Springsteen tickets stirs up controversy -- again
The Boss has kicked up another dust-up over concert tickets.
When Bruce Springsteen announced he would sell select seats to his upcoming concert tour only through non-transferable electronic tickets, a holy war of press releases was unleashed.
On one side is Ticketmaster, acting as a proxy for Springsteen, arguing that non-transferable tickets are meant to foil scalpers who scoop up tickets en masse and resell them at astronomical prices.
On the other are ticket resellers who oppose paperless tickets, saying they restrict the consumer right to do what they want with tickets they purchase.
Both sides argue that they speak for fans, which makes the ensuing scenario especially contentious.
The first salvo was fired by the Fan Freedom Project, a group funded in part by StubHub, a ticket resale platform owned by eBay. The group issued a "consumer alert" last Thursday.
"The devil is in the details," said Elizabeth Owen, the group's consumer advocate, "and if you are buying tickets as a gift, or with a group of friends, you may be surprised to know that for some seats on this tour, that won’t be possible.”
Buyers would need to present identification to claim the tickets, the group said. "If you are buying tickets to go with a group of friends or family, you have to wait for your whole party to arrive to enter instead of distributing the tickets in advance and meeting at your seats," the group warned.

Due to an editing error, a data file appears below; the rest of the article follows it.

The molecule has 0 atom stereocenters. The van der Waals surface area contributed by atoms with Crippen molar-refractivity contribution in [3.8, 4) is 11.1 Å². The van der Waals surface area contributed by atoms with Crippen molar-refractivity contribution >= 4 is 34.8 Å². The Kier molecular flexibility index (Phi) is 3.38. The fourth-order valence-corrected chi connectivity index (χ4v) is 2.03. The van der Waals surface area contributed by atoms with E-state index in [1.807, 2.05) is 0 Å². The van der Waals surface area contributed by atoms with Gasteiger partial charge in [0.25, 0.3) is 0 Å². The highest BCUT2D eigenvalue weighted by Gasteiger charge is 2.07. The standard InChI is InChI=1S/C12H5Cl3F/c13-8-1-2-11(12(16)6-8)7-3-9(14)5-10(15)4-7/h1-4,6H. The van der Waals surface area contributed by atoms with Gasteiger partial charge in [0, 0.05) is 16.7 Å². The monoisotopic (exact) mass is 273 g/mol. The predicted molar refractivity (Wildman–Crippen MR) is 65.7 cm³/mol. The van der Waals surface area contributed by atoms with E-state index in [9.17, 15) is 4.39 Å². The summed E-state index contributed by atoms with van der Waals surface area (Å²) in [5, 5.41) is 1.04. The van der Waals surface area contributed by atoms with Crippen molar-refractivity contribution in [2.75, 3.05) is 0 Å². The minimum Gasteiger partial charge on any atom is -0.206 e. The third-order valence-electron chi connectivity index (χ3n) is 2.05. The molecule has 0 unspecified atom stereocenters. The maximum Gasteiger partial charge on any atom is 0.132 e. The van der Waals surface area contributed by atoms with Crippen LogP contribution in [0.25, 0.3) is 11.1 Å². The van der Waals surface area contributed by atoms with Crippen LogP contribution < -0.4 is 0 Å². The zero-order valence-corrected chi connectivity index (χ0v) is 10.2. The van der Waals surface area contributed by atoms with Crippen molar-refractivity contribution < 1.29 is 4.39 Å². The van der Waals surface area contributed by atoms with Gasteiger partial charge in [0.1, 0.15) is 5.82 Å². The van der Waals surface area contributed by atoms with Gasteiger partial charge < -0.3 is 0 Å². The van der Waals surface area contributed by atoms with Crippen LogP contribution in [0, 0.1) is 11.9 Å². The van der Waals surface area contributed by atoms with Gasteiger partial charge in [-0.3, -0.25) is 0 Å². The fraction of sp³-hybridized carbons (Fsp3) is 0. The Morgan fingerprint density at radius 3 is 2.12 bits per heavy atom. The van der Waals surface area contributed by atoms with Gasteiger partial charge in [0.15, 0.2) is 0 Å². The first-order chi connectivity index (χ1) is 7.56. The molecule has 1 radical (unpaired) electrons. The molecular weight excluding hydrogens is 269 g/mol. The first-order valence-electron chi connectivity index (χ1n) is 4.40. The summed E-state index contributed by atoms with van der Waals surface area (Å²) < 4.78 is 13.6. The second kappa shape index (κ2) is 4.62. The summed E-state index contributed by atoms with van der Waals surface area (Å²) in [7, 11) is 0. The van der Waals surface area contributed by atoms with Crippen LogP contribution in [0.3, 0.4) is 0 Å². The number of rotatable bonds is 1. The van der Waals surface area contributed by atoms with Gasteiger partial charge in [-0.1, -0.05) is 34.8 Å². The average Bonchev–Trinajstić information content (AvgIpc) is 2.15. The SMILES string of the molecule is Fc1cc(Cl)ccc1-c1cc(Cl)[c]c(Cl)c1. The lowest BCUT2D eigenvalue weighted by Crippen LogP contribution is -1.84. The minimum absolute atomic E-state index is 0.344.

The next day, Ticketmaster suggested that "highly suspicious sources" attempting to buy tickets to Springsteen's upcoming concerts overwhelmed the company's online ticketing service. It issued the following statement:
Early indications suggest that much of this traffic came from highly suspicious sources, implying that scalpers were using sophisticated computer programs to assault our systems and secure tickets with the sole intention of selling them in the resale market.
This isn't the first time Springsteen's concert tickets have triggered an uproar. His 2009 tour provoked similar outcry.
Who's in the right? No one, it seems, gets to come out smelling like roses -- even Springsteen.
"Ultimately, this is Springsteen's fault," wrote Bob Lefsetz, a music industry pundit and former entertainment attorney. "Bruce should take a stand. Bruce should be an agent for change. But he's afraid of looking greedy. But the end result is all that money goes to scalpers and fans have to buy tickets on the 'black market.' All that money should go to Bruce, he deserves it. So, the whole arena should be paperless. Or tickets should be scaled. Bruce could have been a leader here."
-- Alex Pham
Photo: Bruce Springsteen at the 2006 New Orleans Jazz & Heritage Festival. Credit: Carolyn Cole / Los Angeles Times.